An ongoing planning application to create another distribution centre in Raunds, just off of Brick Kiln Road, is continuing to be met with issues in approval.
Highways England have published a new report on 18th April which results in a formal recommendation:
that planning permission not be granted for a specified period
Highways England state:
we noted that the applicant’s proposal to use the existing Services Access to access the development site was in contravention to Paragraph B24 of Annex B of Circular 02/2013 and as such not considered acceptable
Highways England confirmed that these proposals would constitute a departure from policy B24 and a business case would need to be submitted to DfT for consideration
In order to allow the applicant to submit the business case, Highways England recommends that planning permission not be granted for a period of three months
At this time, we do not know if this recommendation has been accepted although if it has, then the applicant appears to have another 3 months to provide more information for another review to take place.
Raunds Town Council have also put in a strong objection to this planning application with key points including:
- A fifth exist from the A45 roundabout will cause congestion at the roundabout
- The access road is currently used as a parking area by vehicles and the plans do not demonstrate how this will be managed
- The original plans included a layout to allow office spaces and smaller industrial units to allow small businesses in Raunds to expand to. The new plans takeaway from this
- The original permission showed the height of commercial buildings at 12 metres. The new proposal increases this amount to 18 metres (a 50% increase)
- The development moves to 24-hour operation, rather than standard business hours
- A further large warehouse on the edge of Raunds will contribute to further erosion of the character and appearance of the area
Many of you may have also recently heard that BP Oil have put in an objection to the proposed distribution centre on the land near Brick Kiln Road.
This objection was entered in January 2018, and for those of you that may be interested, below are the details:
“I confirm that I am instructed on behalf of BP Oil UK Limited who hold the freehold interest in the service area adjoining the site which is the subject of planning application reference 17/00266/FUL for commercial development as a distribution centre (B8 Use Class) together with ancillary offices, Parking, servicing and site landscaping.
I confirm that my client has separately instructed Nigel Ozier, expert planning consultant of Aitchison Raffety, to prepare representations relating to this planning application.
I appreciate that commercial matters are not directly relevant to the determination of a planning application.
It is important however that the planning authority is properly advised when there are specific circumstances that affect the ability of the applicant to implement its proposals, if permitted
In the case of the present application, a right of way has been reserved through my client’s site for the benefit of land to the rear which forms the application site.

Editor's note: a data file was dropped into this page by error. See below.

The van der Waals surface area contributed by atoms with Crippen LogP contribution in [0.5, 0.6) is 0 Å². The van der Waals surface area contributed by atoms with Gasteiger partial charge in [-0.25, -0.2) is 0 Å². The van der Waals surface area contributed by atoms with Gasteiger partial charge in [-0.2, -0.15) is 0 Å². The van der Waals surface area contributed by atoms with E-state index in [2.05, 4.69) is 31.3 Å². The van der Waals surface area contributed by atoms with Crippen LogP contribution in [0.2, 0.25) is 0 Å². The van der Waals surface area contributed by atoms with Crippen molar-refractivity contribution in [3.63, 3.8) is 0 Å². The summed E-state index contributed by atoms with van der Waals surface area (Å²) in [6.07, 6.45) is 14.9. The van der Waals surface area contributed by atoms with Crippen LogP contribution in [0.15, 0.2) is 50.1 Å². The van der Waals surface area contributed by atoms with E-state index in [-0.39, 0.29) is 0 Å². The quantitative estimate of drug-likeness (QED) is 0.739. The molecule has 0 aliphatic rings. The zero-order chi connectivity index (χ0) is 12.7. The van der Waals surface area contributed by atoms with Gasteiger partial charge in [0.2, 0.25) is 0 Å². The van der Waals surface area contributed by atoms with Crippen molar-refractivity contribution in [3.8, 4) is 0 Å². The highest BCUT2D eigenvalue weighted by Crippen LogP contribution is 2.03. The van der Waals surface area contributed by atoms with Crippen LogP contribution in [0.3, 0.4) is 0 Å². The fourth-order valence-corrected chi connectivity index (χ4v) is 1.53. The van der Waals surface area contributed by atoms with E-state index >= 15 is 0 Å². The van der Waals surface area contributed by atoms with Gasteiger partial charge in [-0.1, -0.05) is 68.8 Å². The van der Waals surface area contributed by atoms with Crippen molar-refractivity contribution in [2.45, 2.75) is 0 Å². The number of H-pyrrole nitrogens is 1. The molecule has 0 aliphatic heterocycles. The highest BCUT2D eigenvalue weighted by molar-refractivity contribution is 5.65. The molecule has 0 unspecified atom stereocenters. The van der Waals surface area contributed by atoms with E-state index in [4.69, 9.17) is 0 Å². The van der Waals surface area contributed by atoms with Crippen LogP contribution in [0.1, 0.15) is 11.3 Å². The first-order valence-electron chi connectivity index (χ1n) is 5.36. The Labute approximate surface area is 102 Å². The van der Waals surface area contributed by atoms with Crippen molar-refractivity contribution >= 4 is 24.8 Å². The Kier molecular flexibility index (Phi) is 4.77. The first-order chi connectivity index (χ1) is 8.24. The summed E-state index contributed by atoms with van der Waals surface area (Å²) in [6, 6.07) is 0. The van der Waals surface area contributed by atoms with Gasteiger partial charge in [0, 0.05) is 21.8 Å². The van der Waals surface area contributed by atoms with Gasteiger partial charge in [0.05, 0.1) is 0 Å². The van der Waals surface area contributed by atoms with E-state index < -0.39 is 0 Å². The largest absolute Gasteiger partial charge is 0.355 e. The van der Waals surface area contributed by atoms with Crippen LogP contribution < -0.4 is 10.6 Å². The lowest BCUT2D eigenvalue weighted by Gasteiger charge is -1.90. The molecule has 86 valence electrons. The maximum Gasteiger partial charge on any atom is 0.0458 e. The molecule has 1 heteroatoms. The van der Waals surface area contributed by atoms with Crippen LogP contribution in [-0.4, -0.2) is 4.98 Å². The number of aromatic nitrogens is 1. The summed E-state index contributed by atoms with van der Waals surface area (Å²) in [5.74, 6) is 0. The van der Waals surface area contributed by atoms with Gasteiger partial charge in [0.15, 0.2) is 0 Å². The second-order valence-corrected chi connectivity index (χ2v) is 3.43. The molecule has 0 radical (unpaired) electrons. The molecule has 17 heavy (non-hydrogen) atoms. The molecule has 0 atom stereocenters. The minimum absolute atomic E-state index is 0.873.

Under the terms of the original transaction, my client was required to lay out an access road to adoptable standards.
This work was undertaken by my client as long ago, I believe, as 1992.
Inspection will confirm the existence of this access.
The critical points to note in relation to the application are, however, as follows:
1. Having completed its contractual obligations, the applicant has no rights to make any amendments whatsoever to the road. It is understood that in order to service the application site to current standards, it would be necessary to slightly widen the road and adjust the accesses into the McDonald’s restaurant. The owner of the application site has no rights to require BP to extend the width of the right of way or modify its arrangements
2. Whilst the original documentation contained an obligation on BP to construct the access road to adoptable standards, this obligation merely specified the standard to which the roadway was
to be constructed. My client was not and is not under any obligation to offer the service road within the service area for adoption. The status of the existing road remains a private access
road which is not subject to highway rights.
In conclusion, therefore, were planning permission to be granted in favour of the application site on the basis that its access is to be made through the service station, the consent would not be
implementable other than with my client’s agreement.
Whilst my client would normally look to act reasonably and commercially in relation to such matters, this is a case where it would not be minded to accede to a request to grant additional rights because to do so would be prejudicial to the safe operation of the service station.
I confirm that the consent could not be implemented on the terms in which it is presently sought.
I will not repeat the broader points relating to operational matters which I understand will be dealt with by Mr Ozier on my client’s behalf.
I would state however that it would be undesirable in commercial terms to allow the service station to be bisected by a public road.
In particular, this would sterilise the land which lies to the right-hand side of the access road and reduce its potential future use in relation to the service station. It is not possible at this stage to determine what these future uses might be but this land could be required for use in connection with the operation of the site for alternative fuels.”
What are your thoughts? – let us know in the comments below